The win gave the Yankees an unexpected four-game sweep of the rival Rays, who are now a shocking 18.5 games out in the division, and ran the Yankees’ second-half record to 40-13, good for a .755 winning percentage. If they can keep that up through the final 20 games, it will stand as the third-best post-break mark since the All-Star Game began in 1933.
Oh, I almost forgot. Derek Jeter went 3-for-4, tying Lou Gehrig for the most hits in team history. It’s an impressive accomplishment that might have meant something to me had the YES Network not killed it to death by overhyping it beyond all reason. In fact, after watching the YES broadcast the opening of my recap looked like this:
Derek Jeter derekjeter derek jeter derekjeterderekjeter. Derek jeterderek Jeter derekjeter derek 2,721 jeter, Derek Jeter.
Then I checked the box score and realized there had been other players on the field.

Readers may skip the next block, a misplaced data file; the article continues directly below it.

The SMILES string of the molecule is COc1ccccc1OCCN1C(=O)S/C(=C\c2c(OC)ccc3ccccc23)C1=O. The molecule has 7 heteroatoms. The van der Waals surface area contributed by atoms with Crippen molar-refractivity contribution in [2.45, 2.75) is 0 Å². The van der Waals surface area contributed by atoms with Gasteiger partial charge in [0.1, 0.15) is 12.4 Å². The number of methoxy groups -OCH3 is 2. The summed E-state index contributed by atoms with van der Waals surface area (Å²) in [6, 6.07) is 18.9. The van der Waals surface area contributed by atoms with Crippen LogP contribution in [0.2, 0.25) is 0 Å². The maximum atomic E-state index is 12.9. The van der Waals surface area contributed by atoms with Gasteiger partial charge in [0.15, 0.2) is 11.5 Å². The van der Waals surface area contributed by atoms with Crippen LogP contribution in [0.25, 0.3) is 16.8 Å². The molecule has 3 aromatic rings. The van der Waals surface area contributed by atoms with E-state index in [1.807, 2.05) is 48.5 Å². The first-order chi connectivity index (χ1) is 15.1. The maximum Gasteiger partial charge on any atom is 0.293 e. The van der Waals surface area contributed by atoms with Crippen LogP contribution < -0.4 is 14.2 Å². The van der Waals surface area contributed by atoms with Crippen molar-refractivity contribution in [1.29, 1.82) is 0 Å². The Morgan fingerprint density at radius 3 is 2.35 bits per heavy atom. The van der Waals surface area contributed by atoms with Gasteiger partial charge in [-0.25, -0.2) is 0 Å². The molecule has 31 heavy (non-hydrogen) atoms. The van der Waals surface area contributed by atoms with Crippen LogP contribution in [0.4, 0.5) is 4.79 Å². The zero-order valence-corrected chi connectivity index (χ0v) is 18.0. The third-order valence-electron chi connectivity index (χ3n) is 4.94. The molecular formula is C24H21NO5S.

At one point, YES seemed so obsessed with Jeter and all of their related graphics (the post-game graphic behind Bob Lorenz was a picture of Jeter swinging over a faded image of Gehrig’s number four with just the word “History” written underneath), that they seemed to have farmed out the rest of the broadcast to school children. The trivia question was a syntactical nightmare so severe that Michael Kay had to pause in the middle of reading it to get his bearings (“Who has the most games with hitting home runs from both sides of the plate in their career?”). They then cut to a shot of Alfredo Aceves warming up, but the camera framed Aceves so that he was hidden behind the graphic listing his season stats. The camera then readjusted with a few jerks during the live shot.